"[A] hyperventilating dither, made somewhat more interesting knowing the author's backstory: Ayelet Waldman...wrote a provocative essay last year...declaring that she loves her husband...more than her four kids. Way to keep the fray going. (Grade: C+)" Entertainment Weekly

Review:

"Love and Other Impossible Pursuits is neither a trite nor a frivolous love story. It is original and refreshing, told in a surprisingly honest voice. It is the voice of Ayelet Waldman, one that we look forward to hearing again." South Florida Sun-Sentinel

Review:

"[A] wonderful book, engaging and startlingly honest....[T]he story is so compelling...that you stick by [Emilia] almost out of loyalty. And it's worth it." Providence Journal

Review:

"The characters...are well-drawn and complex....While the subject matter seems grim, there is plenty of humor, and Waldman is a razor-sharp observer of modern life. Her fast-paced and endearing novel is a keeper." San Antonio Express-News

Review:

"[T]he 32 chapters of Love click by briskly; lubricated by plenty of dialogue and plenty of sex, some funny and some carrying more than a note of exhibitionism....offers some felicitous writing and a satisfying end." Cleveland Plain Dealer

Review:

"Love and Other Impossible Pursuits can be gobbled up in just a sitting or two, zipping along toward its dependably cathartic climax." Los Angeles Times

Review:

"It's Emilia's relationship with her stepson, not her husband, that forms the book's backbone....And no matter Emilia's state (furious, resentful, at peace or otherwise), she's always sharp, wickedly funny, opinionated and cheerfully bitter, lending depth and energy to this wise, entertaining book." San Francisco Chronicle

Review:

"Love and Other Impossible Pursuits is clearly out to irritate some Mommy groups. It may also be the first chick-lit novel...that in addition to being a romantic, shocking and sometimes painful page-turner does the unthinkable: it actually says something new and interesting about women, families and love." New York Times

Review:

"Ayelet Waldman...looks past headlines and into the heart. What she finds there is hope for us all." Dorothy Allison, author of Bastard Out of Carolina

Review:

"I thought the heroine was a great accomplishment....And William is a triumph." Diane Johnson, author of Le Divorce

Review:

"I read this book in one sitting while lying on my favorite couch. And I'll read it again on a future road trip. And I'll read it for a third time in the bathtub. Ayelet Waldman is that good." Sherman Alexie, author of Ten Little Indians

Review:

"[T]he most riveting and sharply rendered novel I've read in years....Once you begin this book, there will be no putting it down. Once you've finished, you will never forget it." Julie Orringer, author of How To Breathe Underwater

Review:

"Waldman makes the reader laugh at the spectacle of a mother trying to manufacture love for one child, while making the reader tearful about the loss of another child. In the end, this novel conjures up the magical balance of both." Susan Straight, author of Highwire Moon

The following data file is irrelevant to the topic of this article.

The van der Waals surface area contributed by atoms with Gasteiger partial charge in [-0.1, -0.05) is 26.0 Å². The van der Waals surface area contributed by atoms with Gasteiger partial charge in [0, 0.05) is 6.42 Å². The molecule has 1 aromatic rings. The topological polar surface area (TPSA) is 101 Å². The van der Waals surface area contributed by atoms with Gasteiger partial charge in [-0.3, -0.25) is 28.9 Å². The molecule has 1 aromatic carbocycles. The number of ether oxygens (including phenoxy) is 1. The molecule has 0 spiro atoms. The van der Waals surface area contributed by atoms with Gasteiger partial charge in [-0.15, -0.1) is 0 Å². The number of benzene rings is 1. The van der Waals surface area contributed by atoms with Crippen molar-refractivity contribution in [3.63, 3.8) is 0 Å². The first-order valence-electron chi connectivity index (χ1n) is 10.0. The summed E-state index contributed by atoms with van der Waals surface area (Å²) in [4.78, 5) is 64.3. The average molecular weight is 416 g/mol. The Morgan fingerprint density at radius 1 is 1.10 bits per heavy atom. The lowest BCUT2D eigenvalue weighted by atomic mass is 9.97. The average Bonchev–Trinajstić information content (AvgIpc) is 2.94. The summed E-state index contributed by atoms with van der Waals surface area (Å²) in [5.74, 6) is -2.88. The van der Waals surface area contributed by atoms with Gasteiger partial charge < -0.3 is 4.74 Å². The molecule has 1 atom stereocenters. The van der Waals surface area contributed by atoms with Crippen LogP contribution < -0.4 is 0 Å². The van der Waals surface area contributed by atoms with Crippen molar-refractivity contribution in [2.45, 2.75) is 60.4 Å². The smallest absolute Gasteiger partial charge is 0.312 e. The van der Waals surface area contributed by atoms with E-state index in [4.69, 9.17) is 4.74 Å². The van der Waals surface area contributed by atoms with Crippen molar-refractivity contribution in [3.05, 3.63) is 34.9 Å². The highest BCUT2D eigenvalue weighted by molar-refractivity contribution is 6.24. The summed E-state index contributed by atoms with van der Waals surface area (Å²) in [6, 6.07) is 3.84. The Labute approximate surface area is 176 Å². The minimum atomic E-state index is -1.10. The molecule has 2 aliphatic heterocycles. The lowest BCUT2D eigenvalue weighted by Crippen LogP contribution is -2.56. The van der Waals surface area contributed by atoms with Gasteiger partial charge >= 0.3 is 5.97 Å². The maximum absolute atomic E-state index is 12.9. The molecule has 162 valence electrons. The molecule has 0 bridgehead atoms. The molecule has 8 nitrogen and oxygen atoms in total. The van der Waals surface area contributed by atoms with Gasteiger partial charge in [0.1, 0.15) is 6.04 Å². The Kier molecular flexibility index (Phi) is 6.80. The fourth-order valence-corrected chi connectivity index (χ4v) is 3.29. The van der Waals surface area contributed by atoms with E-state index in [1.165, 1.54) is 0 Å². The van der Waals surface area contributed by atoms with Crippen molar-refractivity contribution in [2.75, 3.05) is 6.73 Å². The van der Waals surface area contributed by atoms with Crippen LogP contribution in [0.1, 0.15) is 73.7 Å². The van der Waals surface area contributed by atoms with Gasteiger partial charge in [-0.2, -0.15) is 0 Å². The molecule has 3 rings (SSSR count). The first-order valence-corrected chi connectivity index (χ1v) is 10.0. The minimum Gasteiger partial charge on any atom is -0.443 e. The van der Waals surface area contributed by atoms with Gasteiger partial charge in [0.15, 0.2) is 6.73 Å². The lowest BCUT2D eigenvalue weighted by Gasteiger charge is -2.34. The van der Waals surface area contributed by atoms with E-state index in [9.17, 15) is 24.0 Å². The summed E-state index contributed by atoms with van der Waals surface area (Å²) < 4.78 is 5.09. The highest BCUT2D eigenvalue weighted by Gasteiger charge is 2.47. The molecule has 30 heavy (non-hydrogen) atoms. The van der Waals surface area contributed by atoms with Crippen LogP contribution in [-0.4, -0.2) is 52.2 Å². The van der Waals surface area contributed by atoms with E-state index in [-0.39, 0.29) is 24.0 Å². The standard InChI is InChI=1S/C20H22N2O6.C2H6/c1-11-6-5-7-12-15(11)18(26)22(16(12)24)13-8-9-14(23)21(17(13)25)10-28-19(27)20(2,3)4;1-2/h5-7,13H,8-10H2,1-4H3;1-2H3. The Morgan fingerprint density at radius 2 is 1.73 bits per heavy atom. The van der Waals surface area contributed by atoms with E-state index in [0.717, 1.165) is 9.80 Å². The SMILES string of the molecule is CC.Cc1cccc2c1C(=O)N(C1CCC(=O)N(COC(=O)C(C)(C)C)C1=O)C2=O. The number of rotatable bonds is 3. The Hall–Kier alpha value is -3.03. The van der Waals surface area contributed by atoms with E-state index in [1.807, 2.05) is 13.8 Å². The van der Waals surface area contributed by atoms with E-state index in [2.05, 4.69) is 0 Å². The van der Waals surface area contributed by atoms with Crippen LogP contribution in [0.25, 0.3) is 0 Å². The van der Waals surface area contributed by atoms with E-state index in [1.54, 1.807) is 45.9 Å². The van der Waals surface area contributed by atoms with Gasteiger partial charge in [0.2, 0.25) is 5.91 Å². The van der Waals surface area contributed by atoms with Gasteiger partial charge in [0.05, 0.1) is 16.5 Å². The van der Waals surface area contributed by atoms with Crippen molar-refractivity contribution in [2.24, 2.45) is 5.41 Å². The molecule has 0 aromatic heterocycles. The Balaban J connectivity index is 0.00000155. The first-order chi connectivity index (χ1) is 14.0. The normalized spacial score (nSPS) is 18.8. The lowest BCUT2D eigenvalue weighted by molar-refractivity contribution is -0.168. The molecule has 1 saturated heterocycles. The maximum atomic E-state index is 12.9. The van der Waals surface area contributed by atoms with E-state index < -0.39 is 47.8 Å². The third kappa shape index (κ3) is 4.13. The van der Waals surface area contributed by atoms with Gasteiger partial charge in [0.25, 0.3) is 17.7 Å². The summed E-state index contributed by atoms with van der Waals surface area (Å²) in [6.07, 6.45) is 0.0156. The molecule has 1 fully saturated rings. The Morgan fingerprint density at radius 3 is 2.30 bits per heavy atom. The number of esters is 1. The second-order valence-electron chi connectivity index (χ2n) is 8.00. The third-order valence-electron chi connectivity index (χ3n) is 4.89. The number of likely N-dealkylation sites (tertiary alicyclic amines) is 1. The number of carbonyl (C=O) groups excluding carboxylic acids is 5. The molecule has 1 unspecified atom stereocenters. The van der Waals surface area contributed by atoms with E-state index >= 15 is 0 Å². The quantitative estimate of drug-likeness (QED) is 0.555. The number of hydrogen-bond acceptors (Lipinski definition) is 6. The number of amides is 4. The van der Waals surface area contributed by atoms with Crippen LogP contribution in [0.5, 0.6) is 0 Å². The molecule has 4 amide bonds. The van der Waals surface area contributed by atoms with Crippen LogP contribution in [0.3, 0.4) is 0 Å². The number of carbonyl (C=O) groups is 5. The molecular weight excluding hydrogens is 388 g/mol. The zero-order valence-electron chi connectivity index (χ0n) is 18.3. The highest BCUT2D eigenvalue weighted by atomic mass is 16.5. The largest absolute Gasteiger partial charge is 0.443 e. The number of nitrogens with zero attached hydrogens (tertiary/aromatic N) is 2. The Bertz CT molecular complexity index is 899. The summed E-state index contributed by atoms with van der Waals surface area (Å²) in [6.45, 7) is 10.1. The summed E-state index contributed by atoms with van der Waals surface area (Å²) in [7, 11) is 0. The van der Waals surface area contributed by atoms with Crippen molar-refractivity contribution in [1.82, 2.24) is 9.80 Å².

Review:

"A beautiful novel. If you are not moved to tears, then your heart is carved from wood." Andrew Sean Greer, author of The Confessions of Max Tivoli

Synopsis:

Waldman's provocative new novel — now in paperback — provides an emotionally gripping, unflinchingly honest look at what it's like to live and love in the real world.

Synopsis:

Ever since she was a little girl, Emilia believed that she was intended for only one man — her other half. She was sure that upon seeing each other for the first time, they would know they were meant to be. That Jack could have married someone else before Emilia found him had never entered her mind. She certainly didn't bank on William, his precocious five-year-old boy who — now that he is Emilia's step-son — has become her responsibility every Wednesday afternoon. An obsessive know-it-all and his mother's mouthpiece, he is always one step ahead of her as she negotiates the mystifying world of the Manhattan pre-schooler.

Synopsis:

In this moving, wry, and candid novel, widely acclaimed novelist Ayelet Waldman takes us through one womans passage through love, loss, and the strange absurdities of modern life.

Emilia Greenleaf believed that she had found her soulmate, the man she was meant to spend her life with. But life seems a lot less rosy when Emilia has to deal with the most neurotic and sheltered five-year-old in New York City: her new stepson William. Now Emilia finds herself trying to flag down taxis with a giant, industrial-strength car seat, looking for perfect, strawberry-flavored, lactose-free cupcakes, receiving corrections on her French pronunciation from her supercilious stepson - and attempting to find balance in a new family thats both larger, and smaller, than she bargained for. In Love and Other Impossible Pursuits Ayelet Waldman has created a novel rich with humor and truth, perfectly characterizing one womans search for answers in a crazily uncertain world.